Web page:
Monday, July 24, 2017

Notations On Our World (Special Monday Edition): On @POTUS; #Russia & Other Brief Thoughts...


We have been assessing the Russia investigation and some of the assertions by President Trump in regards to the issue of "Self-Pardon" and some of the discussions by leading Scholars including Professor Turley of George Washington Law School--available by clicking it here. 

We conclude this with this from Israel on the realities on the ground in the aftermath of the current crisis from Israel's Haaretz:

The Chemisphere
Senior columnist Chemi Shalev's rundown of this week's main stories and what's ahead
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Chemi Shalev

Israel is in crisis mode. As if things weren’t bad enough because of the tensions created by the metal detectors at the Temple Mount in Jerusalem, they became infinitely more complicated on Sunday after a foiled attack on a security officer for the Israeli Embassy in the Jordanian capital of Amman, in which two Jordanians were killed. 

Netanyahu had hoped to contain Palestinian protests – as well as deadly terrorist attacks – and avert a complete breakdown of Israeli-Palestinian security coordination; instead, the fallout from the Temple Mount clash is spreading to other Muslim capitals and threatening Israel’s strategic ties with so-called moderate Sunni states, including Jordan

As I wrote in last week’s Chemisphere, tinkering with arrangements on the Temple Mount is akin to “tickling the dragon’s tail.” Well, the dragon is now fully awake, thrashing about, thumping its tail and blowing fire. And the dragon, as Amos Harel notes, isn’t an Arab leader such as King Abdullah, who would like nothing better than for the new crisis to go away, but enraged Muslim public opinion and the religious fanatics who inflame it further. 

For many Israelis, there is a distinct sense of deja vu in the confluence of two blasts from the past, harking back to Netanyahu’s first term. In September 1996 he hastily opened the Western Wall Tunnels and did not anticipate the ensuing mayhem, which left 17 Israeli soldiers and over a 100 Palestinians dead. Exactly a year later, a botched Mossad assassination attempt in Amman against Hamas leader Khaled Meshal sparked a bilateral standoff similar to the one Israeli faces now, as I write. It was resolved only when Netanyahu agreed to release Hamas leader Sheikh Ahmed Yassin, who directed and inspired terrorist attacks in which hundreds of Israelis were killed, before Prime Minister Ariel Sharon ordered his assassination in 2004.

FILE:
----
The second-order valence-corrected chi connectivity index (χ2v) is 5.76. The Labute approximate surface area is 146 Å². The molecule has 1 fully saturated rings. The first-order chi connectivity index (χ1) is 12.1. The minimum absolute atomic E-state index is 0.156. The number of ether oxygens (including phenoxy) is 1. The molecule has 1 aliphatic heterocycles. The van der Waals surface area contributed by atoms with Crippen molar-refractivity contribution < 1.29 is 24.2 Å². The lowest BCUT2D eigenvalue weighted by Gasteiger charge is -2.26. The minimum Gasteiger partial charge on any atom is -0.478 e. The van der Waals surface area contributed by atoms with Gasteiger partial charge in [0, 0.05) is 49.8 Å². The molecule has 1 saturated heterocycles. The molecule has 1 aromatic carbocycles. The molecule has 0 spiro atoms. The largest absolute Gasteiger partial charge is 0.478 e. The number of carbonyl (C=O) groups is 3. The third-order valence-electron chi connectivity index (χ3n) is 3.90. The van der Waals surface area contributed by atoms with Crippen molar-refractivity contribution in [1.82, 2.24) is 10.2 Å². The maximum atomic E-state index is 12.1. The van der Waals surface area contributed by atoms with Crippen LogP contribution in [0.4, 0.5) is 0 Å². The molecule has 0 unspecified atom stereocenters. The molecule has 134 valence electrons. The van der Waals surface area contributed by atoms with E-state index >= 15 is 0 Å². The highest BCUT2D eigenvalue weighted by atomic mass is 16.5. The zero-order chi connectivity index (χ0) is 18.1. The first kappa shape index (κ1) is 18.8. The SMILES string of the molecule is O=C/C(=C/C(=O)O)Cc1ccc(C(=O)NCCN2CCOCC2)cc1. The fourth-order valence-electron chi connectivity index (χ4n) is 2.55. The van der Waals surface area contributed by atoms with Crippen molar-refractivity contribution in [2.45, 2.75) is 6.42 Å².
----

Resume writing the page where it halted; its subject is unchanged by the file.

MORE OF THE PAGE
Throughout the ensuing years, the conventional wisdom was that Netanyahu had learned from his mistakes. Notwithstanding his combative rhetoric, Netanyahu was said to handle Israel’s security affairs cautiously and judiciously. But the decision to place metal detectors in the entrances to the Temple Mount following the terrorist attack in which two Israeli border policemen were killed, taken without careful consideration of its potential consequences, belies that assumption. 

Netanyahu, many Israeli analysts believe, is too concerned about political rivals and too preoccupied with the numerous police investigations in which he is either a suspect or a person of interest. 

The same can be said, and is being said, about Donald Trump – along with son in law Jared Kushner – who is besieged and isolated because of the investigation of his alleged ties to Russia. Along with the U.S. media, which is so obsessed with Trump it has forgotten there’s a world out there, Trump has shown scant interest in helping to resolve the Temple Mount crisis

He certainly hasn’t emulated Bill Clinton, who conducted several rounds of shuttle diplomacy by phone in 1997, or Barack Obama, whose personal intervention in 2011 averted a potentially disastrous takeover of the Israeli Embassy in Cairo by an Egyptian mob.

However, things may change now because of the involvement of King Abdullah, who has cultivated Trump assiduously, as well as other Trump allies, including Saudi Arabia.  Belatedly, Trump is sending in his cavalry, such as it is. The Middle East is the one area in which Trump has been credited with at least a semblance of diplomatic success. He certainly doesn’t want to see it consumed in the wildfire that started on the Temple Mount.

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